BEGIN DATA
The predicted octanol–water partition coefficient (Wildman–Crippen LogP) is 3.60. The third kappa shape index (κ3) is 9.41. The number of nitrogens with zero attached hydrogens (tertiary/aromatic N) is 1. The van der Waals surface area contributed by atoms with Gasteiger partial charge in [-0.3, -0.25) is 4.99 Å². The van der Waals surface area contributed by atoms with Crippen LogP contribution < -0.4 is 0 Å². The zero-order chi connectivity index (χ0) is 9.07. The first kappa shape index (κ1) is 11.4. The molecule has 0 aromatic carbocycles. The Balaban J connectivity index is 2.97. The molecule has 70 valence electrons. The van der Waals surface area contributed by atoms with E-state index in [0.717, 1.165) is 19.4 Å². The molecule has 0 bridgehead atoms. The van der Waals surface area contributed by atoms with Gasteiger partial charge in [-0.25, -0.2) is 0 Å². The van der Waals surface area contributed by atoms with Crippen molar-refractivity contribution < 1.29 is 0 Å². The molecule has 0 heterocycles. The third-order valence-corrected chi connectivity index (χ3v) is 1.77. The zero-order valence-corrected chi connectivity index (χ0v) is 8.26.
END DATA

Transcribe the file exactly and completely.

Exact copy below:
The predicted octanol–water partition coefficient (Wildman–Crippen LogP) is 3.60. The third kappa shape index (κ3) is 9.41. The number of nitrogens with zero attached hydrogens (tertiary/aromatic N) is 1. The van der Waals surface area contributed by atoms with Gasteiger partial charge in [-0.3, -0.25) is 4.99 Å². The van der Waals surface area contributed by atoms with Crippen LogP contribution < -0.4 is 0 Å². The zero-order chi connectivity index (χ0) is 9.07. The first kappa shape index (κ1) is 11.4. The molecule has 0 aromatic carbocycles. The Balaban J connectivity index is 2.97. The molecule has 70 valence electrons. The van der Waals surface area contributed by atoms with E-state index in [0.717, 1.165) is 19.4 Å². The molecule has 0 bridgehead atoms. The van der Waals surface area contributed by atoms with Gasteiger partial charge in [-0.25, -0.2) is 0 Å². The van der Waals surface area contributed by atoms with Crippen molar-refractivity contribution < 1.29 is 0 Å². The molecule has 0 heterocycles. The third-order valence-corrected chi connectivity index (χ3v) is 1.77. The zero-order valence-corrected chi connectivity index (χ0v) is 8.26.